At the Healthy Churches Conference in Charlotte, Mecklenburg County Senior Health Manager Cheryl Emanuel, third from left, receives a "Best Practices" award on behalf of Village HeartBEAT, a county program she launched in 2012 to address health disparities in Black and Latino communities. (Photo: Village HeartBEAT)

The awards keep coming for Village HeartBEAT, the Mecklenburg County program that works with local churches to improve the health of Black and Hispanic residents.

After taking top prize this year in the nationwide Healthiest Cities & Counties Challenge, the program won a “Best Practices Award” from The Balm in Gilead during the organization’s Healthy Churches conference held last week in Charlotte.

Why it matters: Statistics show that Blacks and Latinos are disproportionally impacted by chronic conditions such as diabetes, high blood pressure and obesity – each with the potential to lead to more serious health challenges. Village HeartBEAT was founded to reduce those risk factors.

The program is run by the Mecklenburg County Health Department and has been studied by the World Council of Churches for its approach in getting local clergy involved in the health and nutritional needs of their congregants.

“We believe we have a one-of-a-kind model,” Cheryl Emanuel, who founded the program and works as a senior health manager at the county health department, told Qcitymetro. “This award means a lot, not just to me, but I think it means a whole lot for the clergy.”

Emanuel estimates that Village HeartBEAT has reached more than 200,000 people since its launch in 2014. Each year the program sponsors a 16-week competition that focuses on nutrition, exercise and weight loss.

With more than 60 churches now in the Village HeartBEAT network, more than 40 are expected to enter next year’s competition, with a total about 600 competitors, Emanuel said.

By the numbers

Each year, members from participating churches are invited to a health screening, conducted by Novant Health, to kick of a new season. Those biometric numbers are used to identify health concerns as well as to track the program’s effectiveness.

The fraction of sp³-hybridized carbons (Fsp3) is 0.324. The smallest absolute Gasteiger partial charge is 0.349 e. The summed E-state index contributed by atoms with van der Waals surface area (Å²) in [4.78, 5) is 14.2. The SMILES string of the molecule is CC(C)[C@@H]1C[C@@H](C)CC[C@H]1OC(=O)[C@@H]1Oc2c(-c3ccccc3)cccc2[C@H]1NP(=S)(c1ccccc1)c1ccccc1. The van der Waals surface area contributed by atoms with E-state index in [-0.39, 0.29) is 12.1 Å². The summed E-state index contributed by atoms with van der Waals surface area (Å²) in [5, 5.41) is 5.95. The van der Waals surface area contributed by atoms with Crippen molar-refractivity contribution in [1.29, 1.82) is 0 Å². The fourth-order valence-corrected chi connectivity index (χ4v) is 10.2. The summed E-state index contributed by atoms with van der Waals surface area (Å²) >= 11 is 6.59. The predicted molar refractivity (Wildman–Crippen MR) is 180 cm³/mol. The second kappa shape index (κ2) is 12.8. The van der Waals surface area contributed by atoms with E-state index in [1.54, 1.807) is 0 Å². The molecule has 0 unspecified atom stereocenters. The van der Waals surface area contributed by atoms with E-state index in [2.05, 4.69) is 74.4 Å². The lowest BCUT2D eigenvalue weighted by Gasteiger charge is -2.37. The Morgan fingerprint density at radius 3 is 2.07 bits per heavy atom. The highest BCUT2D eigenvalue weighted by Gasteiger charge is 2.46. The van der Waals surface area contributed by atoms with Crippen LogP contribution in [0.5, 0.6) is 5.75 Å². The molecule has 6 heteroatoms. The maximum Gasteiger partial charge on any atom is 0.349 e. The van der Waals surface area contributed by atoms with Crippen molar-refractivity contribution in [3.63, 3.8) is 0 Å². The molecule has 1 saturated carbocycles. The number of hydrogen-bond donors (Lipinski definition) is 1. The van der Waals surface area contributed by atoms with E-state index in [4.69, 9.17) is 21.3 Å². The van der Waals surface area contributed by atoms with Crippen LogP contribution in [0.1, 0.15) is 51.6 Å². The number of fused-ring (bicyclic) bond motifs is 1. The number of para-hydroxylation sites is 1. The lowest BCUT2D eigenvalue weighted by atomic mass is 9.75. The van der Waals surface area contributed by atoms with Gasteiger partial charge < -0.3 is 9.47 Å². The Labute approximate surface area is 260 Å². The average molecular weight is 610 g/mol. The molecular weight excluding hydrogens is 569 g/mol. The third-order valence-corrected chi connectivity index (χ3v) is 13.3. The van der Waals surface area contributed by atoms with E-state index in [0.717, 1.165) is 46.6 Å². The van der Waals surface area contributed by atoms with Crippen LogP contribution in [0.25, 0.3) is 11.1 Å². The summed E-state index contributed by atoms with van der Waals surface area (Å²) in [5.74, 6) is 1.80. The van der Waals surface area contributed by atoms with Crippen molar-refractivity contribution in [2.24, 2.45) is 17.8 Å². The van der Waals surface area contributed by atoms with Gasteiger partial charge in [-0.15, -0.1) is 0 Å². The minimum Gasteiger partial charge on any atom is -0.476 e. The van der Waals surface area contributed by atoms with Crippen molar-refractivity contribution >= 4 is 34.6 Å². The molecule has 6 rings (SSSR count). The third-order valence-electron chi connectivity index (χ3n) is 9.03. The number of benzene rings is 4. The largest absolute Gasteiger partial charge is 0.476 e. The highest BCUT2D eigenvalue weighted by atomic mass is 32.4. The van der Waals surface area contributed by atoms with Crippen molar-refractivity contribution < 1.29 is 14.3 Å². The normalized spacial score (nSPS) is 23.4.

Emanuel said the numbers show significant health improvements for some members – weight loss, lower cholesterol and blood pressure levels, and former diabetics who were able to get off their medications.

“We can tell you [about] people who came into the program who have been there since 2014 all the way to now, what their results look like,” Emanuel said. “We know health is a lifetime thing. So people who feel like they haven’t met their goals…they have a chance to come back next year, and year-round.

Participating churches are encouraged to implement programs through their health ministries that encourage smoking secession, exercise and good nutrition. (At church functions, some have even cut back on fried chicken and sweet tea, and some have set aside land for urban gardens and walking trails.)

“It takes all of us if we are going to see any penetration in healthcare for individuals, in particularly those who have fallen between the marginal lines and are uninsured,” Emanuel said.

National recognition

Of all the program’s accolades, one of the biggest came last February when Village HeartBEAT won $500,000 in the Healthiest Cities & Counties Challenge, an initiative by the Aetna Foundation in partnership with the American Public Health Association and the National Association of Counties. (Mecklenburg County competed among the nation’s mid-size communities.)

Gov. Roy Cooper, in Charlotte for the official announcement, praised Village HeartBEAT as a faith-based model for addressing health disparities.

To learn more about Village HeartBEAT, visit the program’s website.

Correction: Village HeartBEAT was officially launched in 2014. An earlier version of this article gave an incorrect date.

Founder and publisher of Qcitymetro, Glenn has worked at newspapers including the Los Angeles Times, St. Petersburg (Fla.) Times, Philadelphia Inquirer, Wall Street Journal and The Charlotte Observer.